* Lincoln-Sudbury 42 --- Holliston 14 *
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Historical Society's 37th ANNUAL HARVEST FAIR September 24, 2017

One Lap of America: Part 5 of 6

by Roy Maranhao
July 22, 2012

 Day 8 - Thursday May 10: Brainerd International – distance traveled: 462 miles 

 

In Minnesota, everything looks small next to these giant windmilll, reaching 600 feet towards the sky.

 Day 8 - Thursday May 10: Brainerd International – distance traveled: 462 miles

When we arrived at the track, Don took a close look at the radiator and discovered our fan was missing. It wasn’t completely gone; the hub was still there but all the blades had broken off. This explained why the car overheated when the motor idled while waiting for the autocross, but ran fine as long as the car was moving. It was lucky for us that the fan didn’t poke holes in the radiator when it disintegrated as that would have stopped the fun. I called all the local junk yards to locate a fan but had no luck. I was confident we could get through the day without a fan if we didn’t idle for long periods. I called the BMW dealer in Rochester, Minnesota and they had a fan in stock so I arranged to have it shipped overnight to the track scheduled for the next day – Road America near Sheboygan, Wisconsin.

What was left of my fan.

The Brainerd track is considered very fast. It’s 3.1 miles long and includes ten turns and a one mile long straight that ends in a banked 60 degree right turn that is intended to be taken flat out. Professional drivers regularly enter that curve at speeds greater than 150 miles per hour. My major concern was survival so during the first lap, I entered turn one at a sedate 115 mph. which seemed incredibly fast to be going other than in a straight line. Other One Lap competitors with more experience (and courage) took that turn at 140 mph. I was having a great run and caught up to the Mercury Marauder and managed to pass him at the end of the long straight. This boosted my entry speed a bit into turn one. Also, I started the turn in the middle of the track rather than at the left edge which would have given me the greater turn radius. It was a little scary but I managed to stay calm and not lift my foot off the gas as that would have lightened the rear of the car and surely make me spin out with the 4000 pound Marauder right behind me! I lost a lot of concentration and the next few turns were taken slower than necessary. By this point the Marauder had nearly caught up to me. I then committed another rookie mistake and spent too much time watching my rear view mirror. At the next turn I left the track but thankfully I was going fairly slow and managed to drive a ways on the grass completing the turn and getting back on the track.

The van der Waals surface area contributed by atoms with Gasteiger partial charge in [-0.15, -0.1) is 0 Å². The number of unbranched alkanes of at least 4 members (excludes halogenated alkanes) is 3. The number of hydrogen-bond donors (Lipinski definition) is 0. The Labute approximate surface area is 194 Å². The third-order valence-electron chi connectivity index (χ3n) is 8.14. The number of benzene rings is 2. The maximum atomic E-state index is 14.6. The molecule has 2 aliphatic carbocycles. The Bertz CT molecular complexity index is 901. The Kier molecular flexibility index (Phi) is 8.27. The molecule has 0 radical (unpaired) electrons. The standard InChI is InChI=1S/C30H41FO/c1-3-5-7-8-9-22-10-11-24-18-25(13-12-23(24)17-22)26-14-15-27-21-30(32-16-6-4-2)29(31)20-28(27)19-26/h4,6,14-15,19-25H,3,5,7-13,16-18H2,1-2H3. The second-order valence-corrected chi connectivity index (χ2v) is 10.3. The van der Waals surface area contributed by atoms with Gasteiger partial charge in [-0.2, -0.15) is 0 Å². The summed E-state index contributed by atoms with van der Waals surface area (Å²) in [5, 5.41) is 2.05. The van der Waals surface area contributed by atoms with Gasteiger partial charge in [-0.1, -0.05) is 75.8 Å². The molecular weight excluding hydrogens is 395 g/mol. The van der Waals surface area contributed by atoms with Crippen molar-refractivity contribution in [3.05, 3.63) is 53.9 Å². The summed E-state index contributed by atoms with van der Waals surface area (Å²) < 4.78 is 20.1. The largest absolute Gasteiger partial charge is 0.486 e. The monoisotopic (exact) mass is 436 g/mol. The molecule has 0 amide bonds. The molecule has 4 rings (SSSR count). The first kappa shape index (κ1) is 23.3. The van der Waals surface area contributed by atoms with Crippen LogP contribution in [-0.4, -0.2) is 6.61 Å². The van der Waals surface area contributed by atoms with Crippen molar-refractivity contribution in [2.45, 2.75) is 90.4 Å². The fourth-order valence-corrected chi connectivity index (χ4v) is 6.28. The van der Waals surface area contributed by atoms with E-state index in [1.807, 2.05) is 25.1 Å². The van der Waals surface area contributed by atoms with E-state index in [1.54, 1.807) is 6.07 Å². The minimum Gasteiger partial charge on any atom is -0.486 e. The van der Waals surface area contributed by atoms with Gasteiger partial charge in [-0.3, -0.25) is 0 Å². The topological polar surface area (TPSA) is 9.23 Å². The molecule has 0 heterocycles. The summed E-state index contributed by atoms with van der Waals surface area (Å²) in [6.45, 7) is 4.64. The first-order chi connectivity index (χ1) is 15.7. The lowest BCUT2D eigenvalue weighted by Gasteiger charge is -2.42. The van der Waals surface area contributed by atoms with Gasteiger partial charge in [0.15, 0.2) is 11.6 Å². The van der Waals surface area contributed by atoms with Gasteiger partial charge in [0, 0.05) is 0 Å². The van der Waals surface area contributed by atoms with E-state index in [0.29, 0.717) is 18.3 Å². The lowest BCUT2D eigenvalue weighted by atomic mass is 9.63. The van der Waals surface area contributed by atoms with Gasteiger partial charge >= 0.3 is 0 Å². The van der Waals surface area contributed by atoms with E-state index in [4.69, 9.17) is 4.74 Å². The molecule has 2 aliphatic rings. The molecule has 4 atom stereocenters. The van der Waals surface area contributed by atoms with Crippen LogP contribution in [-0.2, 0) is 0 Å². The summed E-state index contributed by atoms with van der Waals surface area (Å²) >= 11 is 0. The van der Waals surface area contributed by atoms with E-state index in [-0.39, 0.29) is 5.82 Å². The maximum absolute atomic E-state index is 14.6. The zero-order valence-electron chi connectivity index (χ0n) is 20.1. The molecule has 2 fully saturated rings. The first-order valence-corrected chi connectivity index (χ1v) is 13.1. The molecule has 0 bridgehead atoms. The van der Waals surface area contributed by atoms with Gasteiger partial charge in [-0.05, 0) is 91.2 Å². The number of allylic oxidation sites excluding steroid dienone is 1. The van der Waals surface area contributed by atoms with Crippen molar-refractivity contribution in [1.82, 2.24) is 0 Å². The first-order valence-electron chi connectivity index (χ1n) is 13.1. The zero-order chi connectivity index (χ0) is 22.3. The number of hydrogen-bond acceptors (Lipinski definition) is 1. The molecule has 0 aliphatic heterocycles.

The Marauder

Everyone got a big kick out of the appearance of the car when I got back to the paddock. I had what must have been 50 dandelions sticking out of the grill. Dan, the driver of the Marauder is a retired plumbing contractor from Kansas City, Kansas. We were both really excited about our “brush with danger”. We slapped each other on the back and congratulated each other’s driving skills and generally acted like a couple of teenagers with learner’s permits. Later, Dan told me a funny story about the Marauder that happened the night before. He and his co-driver stopped at a motel looking for a room for the night. Dan was waiting in the car while his co-driver was registering at the front desk. Two very drunk individuals climbed into the back seat and told Dan to drive them to a nearby tavern. The Marauder has a large checkered flag decal on the doors and the two drunks thought the car was a taxi cab.

 After the second event, drag races were held. This involved long waits in line for your turn and I knew that the car would overheat if I let it idle too long. I kept shutting off the motor after every time I moved forward and managed to keep from overheating but the car was definitely running hotter than normal. I ended up with an elapsed time for the quarter mile of 14.9 seconds which was .3 seconds slower than previous years. I got to run a few more times and each time the car got a little slower. With the extra events we ran it was getting late and we had 460 miles to go. So, we packed up and left.

We still didn’t have a fan. Our major concern was to not overheat by avoiding stop and go traffic. We had to drive through Minneapolis/St. Paul on our way eastward. We wouldn’t get there until around 7 pm and we were hoping traffic would be flowing by then. Traffic was light so we had no problems. As we entered Wisconsin, we were passed by a pack of One Lap cars going slightly faster than we were. We fell in behind them still more or less observing our ten over the posted speed rule. We all passed a little pickup truck overloaded with what appeared to be scrap sheet metal. He decided to join our parade. After a bit he decided he wanted to lead the parade and started passing us with his load of scrap sheet metal flopping around precariously. We thought something might fly out the back of the truck so we parted company and continued on our own. Twenty or so miles later I ran over something which ripped a hole in the sidewall of my left rear tire. I couldn’t see what it was but as I ran over it I heard a metallic rattle. Fortunately, I had a good spare tire and we were back on the road within 10 minutes. I can’t help but think the junk in the road that cost me a tire probably came from that truck.

We stopped for the night at the Best Western in Waupaca, Wisconsin.

 

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Comments (1)

This event is as much an "iron man" for the drivers as it is an endurance race for the cars. I am amazed at the Marauder's performance on the track.

- Paul | 7/28/12 10:32 AM

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One Lap of America: Part 6 of 6

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